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The Rube Goldberg economy

Development economics is infested with acronyms. There was the BRIC – Brazil, Russia India and China, and now the BRICS – the BRIC with South Africa added. The BRICS are driving the supercycle that is driving the price of metals up and making miners rich. And, of course,  mining drives the mining supply and service (MS&S) industries.Mining goes wherever the ore is, but what determines where the MS&S industries go? Will they move to the BRICS or will they stay in the old developed countries of Japan, America and the European Union – the JAEU?The answer depends on whether the Dutch Disease gets us before factor price equalization gets China. The world economy has turned into one of those Rube Goldberg machines that do simple things in incredibly convoluted ways. In a Rube Goldberg machine, you pull a string that pokes a parrot that squawks and wakes a dog that bangs a a hammer that breaks an egg into a frying pan that cooks you breakfast. People loved Goldberg’s cartoon machines so much that by 1931 “Rube Goldberg” was an adjective in the Merriam Webster dictionary.

The Rube Goldberg machine is actually a pretty good description of how today’s economy works. Here in Sudbury, Rastall Nut & Bolt Corp. makes a screw that goes in an MTI machine that scoops some nickel that goes to Korea to make a stainless steel frying pan that comes back to cook your eggs for breakfast.

In the Rube Goldberg economy, the BRICS now drive the wheel of trade. Every click of the wheel sends containers rolling off to all the other parts of the world like marbles. IOUs go rolling into the BRICS.  Returning the IOUs sets other marbles rolling to the BRICs.

The marbles rolling out of the BRICS are foods and manufactured goods, clothing and electronics. The BRICS have a lot of people and low wages, so they tend to specialize in industries that use a lot of people. A lot of marbles rolling into China are natural resources. This seems to be good news for the Canadian MS&S industry. We supply the people who supply the marbles flowing in, so we should be getting rich.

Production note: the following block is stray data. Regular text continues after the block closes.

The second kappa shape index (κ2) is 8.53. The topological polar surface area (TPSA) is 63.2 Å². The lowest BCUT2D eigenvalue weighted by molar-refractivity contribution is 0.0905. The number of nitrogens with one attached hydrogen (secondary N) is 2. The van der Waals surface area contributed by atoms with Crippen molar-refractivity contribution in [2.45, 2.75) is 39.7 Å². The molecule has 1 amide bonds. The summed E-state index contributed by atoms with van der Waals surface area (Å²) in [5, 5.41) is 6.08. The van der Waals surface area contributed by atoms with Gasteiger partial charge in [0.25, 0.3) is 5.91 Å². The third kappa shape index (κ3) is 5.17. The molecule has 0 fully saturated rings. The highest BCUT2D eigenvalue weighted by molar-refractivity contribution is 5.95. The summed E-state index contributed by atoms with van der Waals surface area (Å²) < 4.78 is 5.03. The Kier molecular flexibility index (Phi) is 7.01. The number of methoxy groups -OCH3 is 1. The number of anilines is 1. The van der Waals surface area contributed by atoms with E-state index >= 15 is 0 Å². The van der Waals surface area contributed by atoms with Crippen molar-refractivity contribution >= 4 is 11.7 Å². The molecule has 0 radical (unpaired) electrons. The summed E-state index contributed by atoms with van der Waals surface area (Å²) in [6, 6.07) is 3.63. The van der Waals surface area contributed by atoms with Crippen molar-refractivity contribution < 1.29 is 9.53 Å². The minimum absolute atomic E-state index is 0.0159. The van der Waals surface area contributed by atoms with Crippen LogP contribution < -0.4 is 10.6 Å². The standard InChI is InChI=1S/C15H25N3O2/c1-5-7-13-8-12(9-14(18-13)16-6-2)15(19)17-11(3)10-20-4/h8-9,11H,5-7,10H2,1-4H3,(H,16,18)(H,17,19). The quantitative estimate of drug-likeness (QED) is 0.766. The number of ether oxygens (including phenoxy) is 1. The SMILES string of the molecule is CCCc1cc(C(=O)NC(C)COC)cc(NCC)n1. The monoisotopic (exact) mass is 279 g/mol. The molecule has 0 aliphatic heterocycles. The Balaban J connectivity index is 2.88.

The big question is whether MS&S industries produce the marbles that roll out of the BRICS or out of the JAEU.  Can mining suppliers in the JAEU compete with suppliers in the BRICS?

The answer depends on two other questions: “How bad is our Dutch disease?” and “Have they passed the Lewis point?”  We have the Dutch disease because we ship out oil and gold at high prices. The dollar always goes up when we hurry to sell off resources. A high dollar always squeezes out other industries. The Dutch disease could drive the MS&S offshore.

But the BRICS need technology and cheap labour to compete. At the moment the JAEU leads in technology. The BRICS lead in cheap labour. This is where Arthur Lewis comes in.

Sir Lewis won the Nobel Prize in Economics in 1979 for his work on economic development. One of his ideas was that, as countries develop, they pull unproductive workers from the countryside into the developing sector. This goes on until they reach the dreaded Lewis point. That’s where the supply of cheap labour dries up. Once a country passes the Lewis point, wages rise.

Many economists believe that China passed the Lewis point in about 2004. Like postwar Japan, China is now on its way to becoming a high-wage economy. And so are the rest of the BRICS.  The future of MS&S in the JAEU depends on whether we can hold our lead long enough for wages in the BRICS to catch up. Nobel prizewinner Paul Samuelson’s Factor-Price Equalization theorem says they will – but it doesn’t say how fast.

Canada’s big domestic market for MS&S is a major advantage.  Our biggest disadvantage is oil exports driving up our dollar and giving us the Dutch Disease.

Where the MS&S industries end up in our Rube Goldberg world economy depends on whether the Dutch disease is faster than factor price equalization. And on how fast we run.  And on how smart our public policies are. Our policy senility could be even worse than our Dutch Disease.

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